Max Laughton 00:51
I mean, it’s massive. It’s something you could sort of say coming just based on the way the landscape looks right now. But at the same time, it’s incredibly disappointing. Because Riot’s league was really the main organized League, we have a few tournaments, led by ESL, but still over here to have that sort of organized competition from a big organization. It’s rare here and and we need it because the realistic fact is teams can’t play teams from other regions unless they’re traveling. And that in itself is impossible. When budgets are so small.
Imad Khan 01:22
you know, this is something I think is lost on a lot of people, because I think they’re like the ubiquity of the internet, at least in Europe, or the United States. And how easy it is to kind of communicate is lost on just how the just the physical distance between, you know, Australia and even like Los Angeles, I remember one time I was interviewing a bunch of Splatoon players, competitive Splatoon players. And they were talking about just like how difficult it is to play with very high pings, because it’s not just like to distance. It’s the actual internet infrastructure quality. Can you go into some of that?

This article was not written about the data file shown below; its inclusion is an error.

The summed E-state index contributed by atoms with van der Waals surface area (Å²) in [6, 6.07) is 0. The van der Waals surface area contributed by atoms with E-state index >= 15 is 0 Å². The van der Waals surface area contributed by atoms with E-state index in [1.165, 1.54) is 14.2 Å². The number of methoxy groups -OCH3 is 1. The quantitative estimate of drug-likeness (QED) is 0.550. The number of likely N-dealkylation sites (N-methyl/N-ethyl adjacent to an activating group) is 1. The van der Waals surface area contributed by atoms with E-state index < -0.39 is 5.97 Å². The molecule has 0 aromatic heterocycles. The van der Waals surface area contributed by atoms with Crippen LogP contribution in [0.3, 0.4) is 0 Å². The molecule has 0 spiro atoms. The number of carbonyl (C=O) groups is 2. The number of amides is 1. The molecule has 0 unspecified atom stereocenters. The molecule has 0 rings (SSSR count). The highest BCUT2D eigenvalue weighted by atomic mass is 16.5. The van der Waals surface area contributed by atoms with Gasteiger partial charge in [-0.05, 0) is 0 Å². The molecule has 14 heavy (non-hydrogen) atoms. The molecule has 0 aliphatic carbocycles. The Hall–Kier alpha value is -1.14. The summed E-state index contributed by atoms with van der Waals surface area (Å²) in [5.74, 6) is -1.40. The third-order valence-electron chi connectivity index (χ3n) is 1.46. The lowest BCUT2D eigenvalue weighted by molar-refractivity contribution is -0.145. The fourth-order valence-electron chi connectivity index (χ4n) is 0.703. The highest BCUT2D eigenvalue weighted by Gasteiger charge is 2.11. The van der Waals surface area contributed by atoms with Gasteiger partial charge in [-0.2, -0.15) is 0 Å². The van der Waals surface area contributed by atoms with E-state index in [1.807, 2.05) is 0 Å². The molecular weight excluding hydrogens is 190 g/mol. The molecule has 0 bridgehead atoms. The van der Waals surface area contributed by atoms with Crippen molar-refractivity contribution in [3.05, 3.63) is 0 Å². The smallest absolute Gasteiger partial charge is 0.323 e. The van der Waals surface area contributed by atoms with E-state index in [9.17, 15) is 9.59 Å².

Max Laughton 01:52